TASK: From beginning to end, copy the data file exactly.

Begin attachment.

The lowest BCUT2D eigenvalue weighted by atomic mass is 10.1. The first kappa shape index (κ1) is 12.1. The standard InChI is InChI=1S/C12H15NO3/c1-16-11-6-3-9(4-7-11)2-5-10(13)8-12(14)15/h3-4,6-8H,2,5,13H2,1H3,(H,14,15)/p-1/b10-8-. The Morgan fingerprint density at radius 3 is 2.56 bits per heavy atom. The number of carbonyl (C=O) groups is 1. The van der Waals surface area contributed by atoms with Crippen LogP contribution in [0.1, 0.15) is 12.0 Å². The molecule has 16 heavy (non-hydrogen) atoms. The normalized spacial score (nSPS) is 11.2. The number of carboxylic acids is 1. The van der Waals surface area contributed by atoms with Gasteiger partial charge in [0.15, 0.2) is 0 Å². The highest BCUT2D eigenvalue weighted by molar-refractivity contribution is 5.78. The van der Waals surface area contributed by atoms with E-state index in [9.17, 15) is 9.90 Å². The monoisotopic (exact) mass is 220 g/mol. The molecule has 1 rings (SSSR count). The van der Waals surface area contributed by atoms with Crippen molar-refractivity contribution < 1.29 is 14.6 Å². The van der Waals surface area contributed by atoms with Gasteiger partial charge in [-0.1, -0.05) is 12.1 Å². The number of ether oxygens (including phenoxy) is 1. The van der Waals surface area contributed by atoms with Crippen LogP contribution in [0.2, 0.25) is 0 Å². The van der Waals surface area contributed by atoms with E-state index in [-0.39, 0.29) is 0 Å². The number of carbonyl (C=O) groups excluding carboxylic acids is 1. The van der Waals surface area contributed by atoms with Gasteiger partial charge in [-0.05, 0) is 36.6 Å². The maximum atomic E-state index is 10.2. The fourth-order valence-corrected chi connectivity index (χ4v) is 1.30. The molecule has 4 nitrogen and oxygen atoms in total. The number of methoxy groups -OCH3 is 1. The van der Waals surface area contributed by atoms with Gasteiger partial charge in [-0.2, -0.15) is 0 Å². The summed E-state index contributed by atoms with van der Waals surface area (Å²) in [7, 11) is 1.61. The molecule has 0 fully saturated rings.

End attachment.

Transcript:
The lowest BCUT2D eigenvalue weighted by atomic mass is 10.1. The first kappa shape index (κ1) is 12.1. The standard InChI is InChI=1S/C12H15NO3/c1-16-11-6-3-9(4-7-11)2-5-10(13)8-12(14)15/h3-4,6-8H,2,5,13H2,1H3,(H,14,15)/p-1/b10-8-. The Morgan fingerprint density at radius 3 is 2.56 bits per heavy atom. The number of carbonyl (C=O) groups is 1. The van der Waals surface area contributed by atoms with Crippen LogP contribution in [0.1, 0.15) is 12.0 Å². The molecule has 16 heavy (non-hydrogen) atoms. The normalized spacial score (nSPS) is 11.2. The number of carboxylic acids is 1. The van der Waals surface area contributed by atoms with Gasteiger partial charge in [0.15, 0.2) is 0 Å². The highest BCUT2D eigenvalue weighted by molar-refractivity contribution is 5.78. The van der Waals surface area contributed by atoms with E-state index in [9.17, 15) is 9.90 Å². The monoisotopic (exact) mass is 220 g/mol. The molecule has 1 rings (SSSR count). The van der Waals surface area contributed by atoms with Crippen molar-refractivity contribution < 1.29 is 14.6 Å². The van der Waals surface area contributed by atoms with Gasteiger partial charge in [-0.1, -0.05) is 12.1 Å². The number of ether oxygens (including phenoxy) is 1. The van der Waals surface area contributed by atoms with Crippen LogP contribution in [0.2, 0.25) is 0 Å². The van der Waals surface area contributed by atoms with E-state index in [-0.39, 0.29) is 0 Å². The number of carbonyl (C=O) groups excluding carboxylic acids is 1. The van der Waals surface area contributed by atoms with Gasteiger partial charge in [-0.05, 0) is 36.6 Å². The maximum atomic E-state index is 10.2. The fourth-order valence-corrected chi connectivity index (χ4v) is 1.30. The molecule has 4 nitrogen and oxygen atoms in total. The number of methoxy groups -OCH3 is 1. The van der Waals surface area contributed by atoms with Gasteiger partial charge in [-0.2, -0.15) is 0 Å². The summed E-state index contributed by atoms with van der Waals surface area (Å²) in [7, 11) is 1.61. The molecule has 0 fully saturated rings.